Whichever part of Europe I travel to at the moment, I find myself faced with political and business leaders desperate for intel on the UK, so that come the end of the interview I'm conducting, the tables are turned on me - to the tune of "Finished? OK, good. Now can you tell me anything about Brexit and the path the UK is going to take?"
Europeans are bemused, confused and hungry for information.
They listen to the prime minister, who says nothing has changed since the election, that she is carrying out the will of the British people... Yet Berlin, Brussels and Paris hear a cacophony of influential voices in and outside the Cabinet, who appear to be calling for all manner of things - hard Brexit, soft Brexit, an immigration-focused or a trade-led Brexit...
In the absence of being officially informed otherwise, the EU is framing its negotiating positions around the Article 50 letter Theresa May sent back in March, triggering the formal Brexit process and pointing to a UK departure from the European Customs Union and Single Market.
But Europeans ARE leaving wiggle room for other Brexit scenarios. The reason, they tell me: They fear Theresa May may well be a here today, gone tomorrow kind of prime minister, so they take her words and the words of her chief Brexit negotiator with a pinch of salt.
Brussels had hoped for a decisive result in last month's general election.
Eurocrats readily admit it was never their business which political party had the upper hand in the UK - that was a domestic issue - but what they did hope for, they told me, was for a strong prime minister to emerge, able to make concessions - some of them possibly painful ones - that the EU thinks will be necessary in order to reach a good Brexit deal.
The phrase Brexit means Brexit has now become a bit of a tongue-in-cheek catchphrase in European circles, to use when you have no idea what to say in a particular situation or you don't want to be drawn on the details of any particular subject.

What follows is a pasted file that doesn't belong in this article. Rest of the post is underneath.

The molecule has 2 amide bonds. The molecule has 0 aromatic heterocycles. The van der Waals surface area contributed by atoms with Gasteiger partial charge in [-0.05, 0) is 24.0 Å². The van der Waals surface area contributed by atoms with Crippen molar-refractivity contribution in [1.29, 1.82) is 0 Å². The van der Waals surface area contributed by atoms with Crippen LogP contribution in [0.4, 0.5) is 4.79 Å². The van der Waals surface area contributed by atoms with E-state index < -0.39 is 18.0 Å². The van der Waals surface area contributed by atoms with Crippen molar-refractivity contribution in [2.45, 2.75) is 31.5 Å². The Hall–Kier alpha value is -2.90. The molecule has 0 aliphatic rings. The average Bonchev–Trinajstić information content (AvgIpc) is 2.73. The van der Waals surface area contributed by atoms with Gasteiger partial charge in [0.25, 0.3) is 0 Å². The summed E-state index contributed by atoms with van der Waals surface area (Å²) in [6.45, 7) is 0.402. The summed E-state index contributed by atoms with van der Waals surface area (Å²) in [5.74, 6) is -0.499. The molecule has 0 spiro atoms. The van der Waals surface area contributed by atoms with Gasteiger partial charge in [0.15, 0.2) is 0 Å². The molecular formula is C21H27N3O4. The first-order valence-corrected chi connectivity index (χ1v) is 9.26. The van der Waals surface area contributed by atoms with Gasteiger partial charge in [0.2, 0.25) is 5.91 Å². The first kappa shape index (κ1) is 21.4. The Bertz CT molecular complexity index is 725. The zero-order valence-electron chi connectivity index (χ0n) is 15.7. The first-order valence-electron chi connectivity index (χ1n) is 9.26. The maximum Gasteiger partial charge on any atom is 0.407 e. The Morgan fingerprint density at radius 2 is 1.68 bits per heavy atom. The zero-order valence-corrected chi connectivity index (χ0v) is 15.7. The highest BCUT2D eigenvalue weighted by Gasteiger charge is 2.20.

Not that EU leaders are laughing about Brexit. There is little Schadenfreude about.
I was in Berlin recently, where many politicians are keen anglophiles - but more to the point they realise that if the UK economy nosedives that will have a considerable impact on the rest of Europe too.
You actually find quite a lot of sympathy in Germany for Theresa May and the political situation she finds herself in post-election.
German politicians are also mourning the loss of the UK from EU decision-making. The two countries were closely aligned when it came to attempts to complete the single market, and make the EU more streamlined and competitive. Now Germany fears more protectionist Mediterranean nations may gain the upper hand.
But the UK says it is leaving and there is little appetite in Berlin to make huge concessions. Germany is concerned with the EU's future.
Angela Merkel insists life outside the EU cannot be seen to be more attractive than inside. There cannot be having your cake and eating it for the UK - leaving the EU but just keeping the convenient bits - otherwise, she fears, other countries might be tempted to walk out too.
There is a wholesale rejection at German government level of the idea that a favourable trade deal will be done with the UK to keep up German car sales.
You just don't understand how we Germans think, one high-level contact told me. Europe was Germany's chance of a new beginning, a new respectability after the horrors of the Nazi times - European Unity comes first, before any car sales. European politics trump trade and economics, he said.
Of course Angela Merkel would love Brexit not to happen. I haven't met a European leader yet who was happy about Brexit. But Berlin thinks a reversal is unlikely - however much Wolfgang Schauble, the German finance minister, repeats out loud that the door is always open.
His finance ministry is preparing for a huge row this autumn over what it sees as financial commitments the UK must honour when it leaves, and what the UK views as an EU exit bill.
The EU is factoring in flexibility over the final amount to be paid, but Berlin is unsure the UK government can sell any amount to the British public.
There was no talk before the referendum that Brexit would cost the British taxpayer money, one high-level source told me - so how will they react? They were just told leave the hideous EU and everything will be great.
It's hard to find an upbeat mainstream European voice when it comes to Brexit; most leading politicians fear everyone will come off worse.
The talk of the town right now is rather sartorial in tone. If negotiations are successful - and after a still-to-be-agreed transition period - Eurocrats speak of a tailor-made rather than an off-the-shelf deal with the UK, as in a specially-designed deal rather than a copy of the EU's agreement with Norway, Canada or Turkey for example.
European businesses - like UK ones - are being warned of the possibility of a so-called cliff-edge, no-deal scenario. But my talks with leaders across the continent make clear: the Europeans want a deal with the UK. They need a deal, they'll work towards a deal - but, they insist - not at any price.